The Complete Films

Program Two: SN Presented by WHITE LIGHT CINEMA


April 16th, 2011

White Light Cinema and The Nightingale are extremely pleased to present these very rare public screenings of the complete films of Fred Camper. Camper has been a thoughtful and articulate writer on film for over forty years (much of his writing is available on his website) and, more recently, has been producing an astonishing body of digital artworks. His earlier filmmaking practice, however, is little known. Long out of distribution (some never in distribution), his short 16mm and Super-8mm films have not been publicly screened for decades. And this presentation of his stunning feature-length Super-8mm film SN is only its third-ever public showing. These films may not be screened again for many years, due to their irreplaceability.

SN (1984, c.110 mins., S8, silent)
“SN was born out of an intense personal despair, and a desire to depict a failure of the self, coincident with my discovery of super-8 as a medium completely different from 16mm, well suited to a kind of analog for the written diary. Its images’ natural lack of illusionistic presence and authority contributes to the failure theme. The original plan for the film would have required perhaps twenty years of full time work and a great deal of money, leading to a very long film only a small part of which would have been screened each time, selections made with a controlled use of random numbers. What I show now is in ten sections, and in the eighth, on three short reels, a tiny piece of the original plan survives: sixteen shorts serve as the source for this section, and which three are screened and the order in which they are screened at each showing is determined randomly. I have no final prints of any of SN; most sections are edited workprint or edited original, and are thus not exactly as they were intended to look. Still, I believe in it as a film. In part a portrait of Manhattan’s constricted spaces, and more generally of the way humans occupy space, it also presents the failed journey of a self to organize, or become present in, the world. The film has only been screened publicly twice before, and will likely only be screened rarely in its original format in the future.” (Fred Camper)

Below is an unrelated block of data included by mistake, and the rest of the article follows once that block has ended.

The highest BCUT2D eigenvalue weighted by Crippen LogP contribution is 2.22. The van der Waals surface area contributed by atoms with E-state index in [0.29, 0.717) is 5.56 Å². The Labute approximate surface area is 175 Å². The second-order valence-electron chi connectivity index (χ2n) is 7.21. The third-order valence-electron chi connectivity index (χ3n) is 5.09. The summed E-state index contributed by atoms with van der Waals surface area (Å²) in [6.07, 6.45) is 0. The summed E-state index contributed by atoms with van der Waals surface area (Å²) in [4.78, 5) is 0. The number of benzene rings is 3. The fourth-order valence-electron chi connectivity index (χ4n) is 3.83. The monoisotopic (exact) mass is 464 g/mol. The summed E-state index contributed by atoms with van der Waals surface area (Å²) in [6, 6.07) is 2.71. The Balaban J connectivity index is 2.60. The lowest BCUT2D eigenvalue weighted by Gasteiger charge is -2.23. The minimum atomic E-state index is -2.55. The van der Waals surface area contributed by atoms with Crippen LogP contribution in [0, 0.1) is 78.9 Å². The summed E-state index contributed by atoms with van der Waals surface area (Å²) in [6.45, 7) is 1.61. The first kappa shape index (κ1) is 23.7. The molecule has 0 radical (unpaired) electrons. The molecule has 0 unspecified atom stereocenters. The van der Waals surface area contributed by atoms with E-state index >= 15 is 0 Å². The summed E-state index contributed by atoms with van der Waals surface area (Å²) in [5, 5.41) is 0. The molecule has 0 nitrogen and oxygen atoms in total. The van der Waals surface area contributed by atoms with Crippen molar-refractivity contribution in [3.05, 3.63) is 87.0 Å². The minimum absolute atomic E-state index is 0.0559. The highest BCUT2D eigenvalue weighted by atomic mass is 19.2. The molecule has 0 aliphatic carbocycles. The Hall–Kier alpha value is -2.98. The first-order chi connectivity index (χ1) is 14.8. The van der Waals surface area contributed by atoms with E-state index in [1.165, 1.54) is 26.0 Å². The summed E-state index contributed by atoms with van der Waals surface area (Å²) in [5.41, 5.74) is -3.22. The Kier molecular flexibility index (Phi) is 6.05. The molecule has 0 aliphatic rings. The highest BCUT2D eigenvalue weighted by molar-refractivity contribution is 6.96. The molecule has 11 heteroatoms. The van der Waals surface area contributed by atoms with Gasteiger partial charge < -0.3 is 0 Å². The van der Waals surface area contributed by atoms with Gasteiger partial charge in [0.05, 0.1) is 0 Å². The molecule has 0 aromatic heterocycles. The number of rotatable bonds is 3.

Fred Camper has been writing and publishing on cinema since the late 1960s, and on art since the late 1980s. He has taught at a number of colleges and universities, and presented film programs throughout the world. For the last six years, he has mainly concentrated on making his own art, mostly photo based digital prints; cinema is one key inspiration.

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